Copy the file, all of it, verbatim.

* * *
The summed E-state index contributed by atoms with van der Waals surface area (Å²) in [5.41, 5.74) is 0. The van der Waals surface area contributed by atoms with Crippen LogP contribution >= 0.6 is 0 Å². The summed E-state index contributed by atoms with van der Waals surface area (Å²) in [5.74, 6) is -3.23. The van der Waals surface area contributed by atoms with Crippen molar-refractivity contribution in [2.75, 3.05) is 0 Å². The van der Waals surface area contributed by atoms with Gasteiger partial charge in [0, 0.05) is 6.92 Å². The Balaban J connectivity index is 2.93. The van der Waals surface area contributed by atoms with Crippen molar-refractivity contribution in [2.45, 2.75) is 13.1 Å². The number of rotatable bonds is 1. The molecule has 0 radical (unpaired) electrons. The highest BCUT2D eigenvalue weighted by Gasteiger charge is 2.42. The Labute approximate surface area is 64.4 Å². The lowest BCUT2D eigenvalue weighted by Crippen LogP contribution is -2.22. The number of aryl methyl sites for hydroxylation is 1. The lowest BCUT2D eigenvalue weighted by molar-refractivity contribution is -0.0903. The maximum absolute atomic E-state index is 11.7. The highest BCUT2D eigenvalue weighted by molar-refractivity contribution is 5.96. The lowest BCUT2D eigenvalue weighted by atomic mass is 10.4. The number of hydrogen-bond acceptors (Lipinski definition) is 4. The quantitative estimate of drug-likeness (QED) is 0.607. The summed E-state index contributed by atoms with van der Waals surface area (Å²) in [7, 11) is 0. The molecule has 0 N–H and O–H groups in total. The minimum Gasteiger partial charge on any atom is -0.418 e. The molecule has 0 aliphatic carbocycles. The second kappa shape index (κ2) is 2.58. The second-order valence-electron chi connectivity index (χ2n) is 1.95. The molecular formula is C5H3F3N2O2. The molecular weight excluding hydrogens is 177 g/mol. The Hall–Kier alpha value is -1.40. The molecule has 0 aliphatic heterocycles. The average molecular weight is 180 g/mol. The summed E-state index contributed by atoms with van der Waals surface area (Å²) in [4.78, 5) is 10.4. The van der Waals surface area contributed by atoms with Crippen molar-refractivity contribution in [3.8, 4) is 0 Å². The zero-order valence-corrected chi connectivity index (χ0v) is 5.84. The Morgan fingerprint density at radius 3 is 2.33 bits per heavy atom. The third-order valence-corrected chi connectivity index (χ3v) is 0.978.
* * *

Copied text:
The summed E-state index contributed by atoms with van der Waals surface area (Å²) in [5.41, 5.74) is 0. The van der Waals surface area contributed by atoms with Crippen LogP contribution >= 0.6 is 0 Å². The summed E-state index contributed by atoms with van der Waals surface area (Å²) in [5.74, 6) is -3.23. The van der Waals surface area contributed by atoms with Crippen molar-refractivity contribution in [2.75, 3.05) is 0 Å². The van der Waals surface area contributed by atoms with Gasteiger partial charge in [0, 0.05) is 6.92 Å². The Balaban J connectivity index is 2.93. The van der Waals surface area contributed by atoms with Crippen molar-refractivity contribution in [2.45, 2.75) is 13.1 Å². The number of rotatable bonds is 1. The molecule has 0 radical (unpaired) electrons. The highest BCUT2D eigenvalue weighted by Gasteiger charge is 2.42. The Labute approximate surface area is 64.4 Å². The lowest BCUT2D eigenvalue weighted by Crippen LogP contribution is -2.22. The number of aryl methyl sites for hydroxylation is 1. The lowest BCUT2D eigenvalue weighted by molar-refractivity contribution is -0.0903. The maximum absolute atomic E-state index is 11.7. The highest BCUT2D eigenvalue weighted by molar-refractivity contribution is 5.96. The lowest BCUT2D eigenvalue weighted by atomic mass is 10.4. The number of hydrogen-bond acceptors (Lipinski definition) is 4. The quantitative estimate of drug-likeness (QED) is 0.607. The summed E-state index contributed by atoms with van der Waals surface area (Å²) in [7, 11) is 0. The molecule has 0 N–H and O–H groups in total. The minimum Gasteiger partial charge on any atom is -0.418 e. The molecule has 0 aliphatic carbocycles. The second kappa shape index (κ2) is 2.58. The second-order valence-electron chi connectivity index (χ2n) is 1.95. The molecular formula is C5H3F3N2O2. The molecular weight excluding hydrogens is 177 g/mol. The Hall–Kier alpha value is -1.40. The molecule has 0 aliphatic heterocycles. The average molecular weight is 180 g/mol. The summed E-state index contributed by atoms with van der Waals surface area (Å²) in [4.78, 5) is 10.4. The van der Waals surface area contributed by atoms with Crippen molar-refractivity contribution in [3.8, 4) is 0 Å². The zero-order valence-corrected chi connectivity index (χ0v) is 5.84. The Morgan fingerprint density at radius 3 is 2.33 bits per heavy atom. The third-order valence-corrected chi connectivity index (χ3v) is 0.978.